On Natural and Unnatural Hair Loss

984035_10152368464124540_8836301962623702556_nI’m not a vain man.

By that I mean that I’m not obsessed with my looks.  I don’t think that there was ever a time in my life when I was considered “hot” and, at 46, I don’t think I’m likely to start turning heads now.

If I allow myself any vanity, it is in the fact that I have nice hair.  My hair is thick and soft and shows no signs of receding.  I’m going to have this hair long after any other attractive feature I possess has ceased to be an asset.

I remember a time when I was about twenty.  My brother had decided he wanted a mohawk.  I came home one night and my mom was sitting with him in the living room.  He was wearing a hat.

She was wearing an expression of quiet disapproval.

His expression was one of gleeful triumph.

The conversation went something like this:

“Hello, what’s going on?”  I said because it would have taken someone completely oblivious to miss the implication that something awkward was, in fact, going on.

“Your brother…” my mom began and then stopped.  My brother can grin in a way that is extremely unsettling.  It is the grin of someone who is prepared to do something entirely unpleasant (but non-harmful) at any moment.

That was the way he was grinning as my mom tried to answer my simple question.

“Oh…” she finally said, “just show him.”

David whipped the hat off his head to reveal a completely bald pate.  He’d even shaved the stubble.

“I shaved my head!” he cried.

“It feels awesome!  Here!”

This is when he charged across the room and began to rub his bald head against my bare skin so I could share in the experience of his baldness.  It felt pretty weird.

“Isn’t that weird?” he asked.

The whole situation was weird.

As I said, he wanted a mohawk.  A friend was enlisted to help but the friend made an error that was, apparently, unfixable.  The only viable solution was to cut it all off.

Mom did not approve.

It took him about two days to decide he didn’t like the way it looked and he spent the next several weeks wearing a bandana.

His hair grew back, of course.  When it did, his formerly wild and slightly wavy hair, turned into a mop of tight curls that cold not be tamed but did have the annoying side effect of making him even more adorable than he’d already been.

I might be remembering details of this incident wrong but the part about my brother becoming more adorable is definitely true.  Also the part where he rubbed his bald head on my arm.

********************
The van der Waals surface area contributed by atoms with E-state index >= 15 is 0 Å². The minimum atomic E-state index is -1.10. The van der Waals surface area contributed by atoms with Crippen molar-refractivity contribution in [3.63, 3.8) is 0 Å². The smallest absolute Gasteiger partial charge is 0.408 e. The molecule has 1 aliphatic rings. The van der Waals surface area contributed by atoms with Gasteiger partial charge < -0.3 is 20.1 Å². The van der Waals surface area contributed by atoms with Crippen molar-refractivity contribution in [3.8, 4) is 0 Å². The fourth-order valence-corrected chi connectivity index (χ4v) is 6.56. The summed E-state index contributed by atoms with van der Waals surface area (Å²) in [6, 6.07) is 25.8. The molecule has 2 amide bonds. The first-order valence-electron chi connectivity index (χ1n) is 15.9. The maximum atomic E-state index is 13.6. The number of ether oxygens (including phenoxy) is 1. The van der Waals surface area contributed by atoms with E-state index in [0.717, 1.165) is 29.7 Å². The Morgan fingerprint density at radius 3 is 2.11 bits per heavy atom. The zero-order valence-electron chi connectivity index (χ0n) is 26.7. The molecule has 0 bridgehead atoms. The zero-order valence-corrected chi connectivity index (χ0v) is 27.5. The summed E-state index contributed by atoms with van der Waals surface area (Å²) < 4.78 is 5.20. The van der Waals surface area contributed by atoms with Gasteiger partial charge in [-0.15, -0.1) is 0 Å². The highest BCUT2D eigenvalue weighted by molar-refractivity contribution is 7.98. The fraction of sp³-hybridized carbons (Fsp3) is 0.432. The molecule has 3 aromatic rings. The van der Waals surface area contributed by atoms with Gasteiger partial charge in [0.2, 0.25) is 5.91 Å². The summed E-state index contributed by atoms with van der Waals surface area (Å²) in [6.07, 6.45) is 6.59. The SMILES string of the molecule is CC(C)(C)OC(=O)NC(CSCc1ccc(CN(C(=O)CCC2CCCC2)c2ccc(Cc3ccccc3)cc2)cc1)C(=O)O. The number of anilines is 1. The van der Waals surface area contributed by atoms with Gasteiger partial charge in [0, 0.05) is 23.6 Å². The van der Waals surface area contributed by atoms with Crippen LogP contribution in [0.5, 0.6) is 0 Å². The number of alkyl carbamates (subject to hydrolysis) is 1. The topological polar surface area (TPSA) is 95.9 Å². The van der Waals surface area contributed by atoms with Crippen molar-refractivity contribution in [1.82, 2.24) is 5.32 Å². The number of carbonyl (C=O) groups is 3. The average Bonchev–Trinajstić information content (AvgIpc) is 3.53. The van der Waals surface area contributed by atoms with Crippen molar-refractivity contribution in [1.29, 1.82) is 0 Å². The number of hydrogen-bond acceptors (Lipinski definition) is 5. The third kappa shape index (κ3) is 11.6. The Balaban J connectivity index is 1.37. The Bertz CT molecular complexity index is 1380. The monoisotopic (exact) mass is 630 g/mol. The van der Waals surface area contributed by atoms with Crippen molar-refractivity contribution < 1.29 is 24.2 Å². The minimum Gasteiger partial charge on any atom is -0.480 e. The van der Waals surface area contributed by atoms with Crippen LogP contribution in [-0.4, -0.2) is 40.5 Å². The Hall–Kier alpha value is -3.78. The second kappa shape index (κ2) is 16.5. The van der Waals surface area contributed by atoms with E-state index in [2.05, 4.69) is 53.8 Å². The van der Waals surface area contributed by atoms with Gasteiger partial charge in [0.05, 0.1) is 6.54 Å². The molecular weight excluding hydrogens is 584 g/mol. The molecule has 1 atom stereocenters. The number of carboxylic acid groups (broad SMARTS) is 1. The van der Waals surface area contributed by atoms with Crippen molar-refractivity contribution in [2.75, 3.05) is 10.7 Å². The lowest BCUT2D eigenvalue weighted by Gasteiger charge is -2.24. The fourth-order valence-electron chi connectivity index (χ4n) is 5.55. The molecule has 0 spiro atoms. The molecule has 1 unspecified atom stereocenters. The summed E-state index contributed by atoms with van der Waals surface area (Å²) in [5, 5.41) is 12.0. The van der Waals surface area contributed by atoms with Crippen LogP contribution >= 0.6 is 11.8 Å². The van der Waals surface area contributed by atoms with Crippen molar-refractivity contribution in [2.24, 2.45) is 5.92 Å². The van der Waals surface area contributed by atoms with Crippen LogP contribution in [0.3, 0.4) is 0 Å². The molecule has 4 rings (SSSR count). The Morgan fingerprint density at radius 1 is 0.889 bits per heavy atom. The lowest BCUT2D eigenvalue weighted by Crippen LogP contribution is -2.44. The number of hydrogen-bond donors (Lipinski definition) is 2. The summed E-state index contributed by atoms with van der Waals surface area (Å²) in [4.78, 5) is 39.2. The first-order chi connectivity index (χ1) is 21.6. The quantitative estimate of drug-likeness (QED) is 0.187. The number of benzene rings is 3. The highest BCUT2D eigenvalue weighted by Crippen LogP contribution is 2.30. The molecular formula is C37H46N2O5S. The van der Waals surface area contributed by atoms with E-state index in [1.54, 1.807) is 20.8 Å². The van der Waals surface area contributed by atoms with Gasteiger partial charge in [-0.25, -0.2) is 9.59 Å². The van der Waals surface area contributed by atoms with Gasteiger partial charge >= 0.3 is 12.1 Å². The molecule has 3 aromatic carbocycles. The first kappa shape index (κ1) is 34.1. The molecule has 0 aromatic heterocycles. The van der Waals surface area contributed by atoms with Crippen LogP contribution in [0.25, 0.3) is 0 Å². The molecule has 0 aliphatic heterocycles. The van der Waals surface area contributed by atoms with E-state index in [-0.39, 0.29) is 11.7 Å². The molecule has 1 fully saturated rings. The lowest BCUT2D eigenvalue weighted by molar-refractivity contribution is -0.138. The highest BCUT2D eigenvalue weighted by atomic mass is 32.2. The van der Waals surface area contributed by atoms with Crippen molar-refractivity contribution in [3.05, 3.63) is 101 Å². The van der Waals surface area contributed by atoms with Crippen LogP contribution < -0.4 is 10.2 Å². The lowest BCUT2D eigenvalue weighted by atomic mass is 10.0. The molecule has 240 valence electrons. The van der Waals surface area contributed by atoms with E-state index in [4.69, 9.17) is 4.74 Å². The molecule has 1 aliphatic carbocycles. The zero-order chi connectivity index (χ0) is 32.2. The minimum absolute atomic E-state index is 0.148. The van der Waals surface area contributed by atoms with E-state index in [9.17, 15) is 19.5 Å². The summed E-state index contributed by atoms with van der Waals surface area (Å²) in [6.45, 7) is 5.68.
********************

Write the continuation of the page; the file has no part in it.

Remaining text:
Flash forward twenty years.  I decided that I wanted to do Dr. Manhattan as a Halloween costume and that meant I’d need to be bald.

My hair grows really fast so I figured that it would just be a few weeks until I no longer looked like a Marine who never in his life had been able to do a single pull up.  I might as well just shave it all off.

Fortunately (for her), my mom had long since passed the point of giving a damn about her children making stupid hair choices.

Yet, I should have been concerned with reactions from other arenas.

When pictures of my bald head appeared on line, I was asked the usual questions.  What did you do to yourself?  Why? Why didn’t you just wear a bald cap?  Do you know you look really bad without hair?

1)  I shaved off my hair.  That should be pretty obvious.

2)  I was doing a Dr. Manhattan costume.

3)  Because a bald cap costs money and shaving my head was free

4)  Yes.  I’ve been getting that a lot

You see, when someone is losing their hair and shaves the rest of it off, nobody cares if you looked better with hair.  It is no longer relevant.  The hair is going.  You might as well embrace the inevitable.  You sure as hell look better than someone with a comb over.

When you aren’t going to lose your hair any time soon, all anyone can think of to tell you is how weird you look without hair.  As if that is a revelation.

My wife also made it clear that bald was not a good look for me.  She showed absolutely no interest in having me rub my bald head against any exposed skin.  I’d shown no interest in that experience with my brother either but he, apparently, is a lot faster than I am.

The most unexpected reaction, however, came from my youngest son.  He was about five.  He isn’t very good with surprises so my wife had told him that daddy was going to be hairless for a little while.  Apparently, he was not the least bit supportive.

Upon viewing his bald father, his reaction was…um….extreme.  He burst into tears and ran from the room sobbing uncontrollably.

I was smart enough to realize that any attempts to rub my head against him would not go well.

Flashing forward to this weekend, I agreed to allow my head to be shaved as part of a fundraising challenge.  I did this because having caused my child trauma once, I knew that shaving my head was something I absolutely did not want to do.

Of course, the fundraising challenge was met and my hair is now in a dumpster.  I remain reasonably confident that the hair will grow back.

My son, now much more mature, registered only quiet disapproval.

And he still won’t let me rub my head against him.  I guess that’s something only brothers get to do.



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About Petsnakereggie

Geek, movie buff, dad, musician, comedian, atheist, liberal and writer. I also really like Taco flavored Doritos.

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